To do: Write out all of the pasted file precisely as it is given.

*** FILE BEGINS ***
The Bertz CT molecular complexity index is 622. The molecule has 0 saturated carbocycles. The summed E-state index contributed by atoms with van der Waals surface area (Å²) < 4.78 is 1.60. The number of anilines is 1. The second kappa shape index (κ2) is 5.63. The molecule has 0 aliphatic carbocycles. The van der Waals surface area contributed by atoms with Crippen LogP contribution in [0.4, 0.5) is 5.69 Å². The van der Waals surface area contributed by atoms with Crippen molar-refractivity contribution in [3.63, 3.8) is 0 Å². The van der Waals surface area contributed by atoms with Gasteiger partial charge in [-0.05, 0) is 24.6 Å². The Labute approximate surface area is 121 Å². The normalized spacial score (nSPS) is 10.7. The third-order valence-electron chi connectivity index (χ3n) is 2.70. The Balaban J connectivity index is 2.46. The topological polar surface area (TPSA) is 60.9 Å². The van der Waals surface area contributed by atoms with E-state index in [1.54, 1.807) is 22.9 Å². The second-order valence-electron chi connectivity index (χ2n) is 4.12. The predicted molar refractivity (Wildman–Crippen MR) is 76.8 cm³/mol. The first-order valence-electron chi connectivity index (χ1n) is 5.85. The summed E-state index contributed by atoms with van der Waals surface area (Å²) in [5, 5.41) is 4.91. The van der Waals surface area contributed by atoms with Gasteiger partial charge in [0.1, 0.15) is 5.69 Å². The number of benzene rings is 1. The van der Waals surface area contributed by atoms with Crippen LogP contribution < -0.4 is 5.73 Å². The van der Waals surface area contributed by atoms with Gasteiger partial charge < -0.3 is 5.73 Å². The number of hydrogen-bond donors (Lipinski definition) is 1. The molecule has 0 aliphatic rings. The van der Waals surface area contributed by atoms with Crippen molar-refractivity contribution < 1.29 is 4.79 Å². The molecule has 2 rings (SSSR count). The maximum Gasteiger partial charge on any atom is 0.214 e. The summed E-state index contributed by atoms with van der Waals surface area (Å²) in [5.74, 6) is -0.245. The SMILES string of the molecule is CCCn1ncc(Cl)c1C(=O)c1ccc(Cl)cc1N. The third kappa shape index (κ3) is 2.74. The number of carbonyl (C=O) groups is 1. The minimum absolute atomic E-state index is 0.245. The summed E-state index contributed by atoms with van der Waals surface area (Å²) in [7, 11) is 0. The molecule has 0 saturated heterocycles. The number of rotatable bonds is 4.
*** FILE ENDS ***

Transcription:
The Bertz CT molecular complexity index is 622. The molecule has 0 saturated carbocycles. The summed E-state index contributed by atoms with van der Waals surface area (Å²) < 4.78 is 1.60. The number of anilines is 1. The second kappa shape index (κ2) is 5.63. The molecule has 0 aliphatic carbocycles. The van der Waals surface area contributed by atoms with Crippen LogP contribution in [0.4, 0.5) is 5.69 Å². The van der Waals surface area contributed by atoms with Crippen molar-refractivity contribution in [3.63, 3.8) is 0 Å². The van der Waals surface area contributed by atoms with Gasteiger partial charge in [-0.05, 0) is 24.6 Å². The Labute approximate surface area is 121 Å². The normalized spacial score (nSPS) is 10.7. The third-order valence-electron chi connectivity index (χ3n) is 2.70. The Balaban J connectivity index is 2.46. The topological polar surface area (TPSA) is 60.9 Å². The van der Waals surface area contributed by atoms with E-state index in [1.54, 1.807) is 22.9 Å². The second-order valence-electron chi connectivity index (χ2n) is 4.12. The predicted molar refractivity (Wildman–Crippen MR) is 76.8 cm³/mol. The first-order valence-electron chi connectivity index (χ1n) is 5.85. The summed E-state index contributed by atoms with van der Waals surface area (Å²) in [5, 5.41) is 4.91. The van der Waals surface area contributed by atoms with Gasteiger partial charge in [0.1, 0.15) is 5.69 Å². The number of benzene rings is 1. The van der Waals surface area contributed by atoms with Crippen LogP contribution < -0.4 is 5.73 Å². The van der Waals surface area contributed by atoms with Gasteiger partial charge < -0.3 is 5.73 Å². The number of hydrogen-bond donors (Lipinski definition) is 1. The molecule has 0 aliphatic rings. The van der Waals surface area contributed by atoms with Crippen molar-refractivity contribution < 1.29 is 4.79 Å². The molecule has 2 rings (SSSR count). The maximum Gasteiger partial charge on any atom is 0.214 e. The summed E-state index contributed by atoms with van der Waals surface area (Å²) in [5.74, 6) is -0.245. The SMILES string of the molecule is CCCn1ncc(Cl)c1C(=O)c1ccc(Cl)cc1N. The third kappa shape index (κ3) is 2.74. The number of carbonyl (C=O) groups is 1. The minimum absolute atomic E-state index is 0.245. The summed E-state index contributed by atoms with van der Waals surface area (Å²) in [7, 11) is 0. The molecule has 0 saturated heterocycles. The number of rotatable bonds is 4.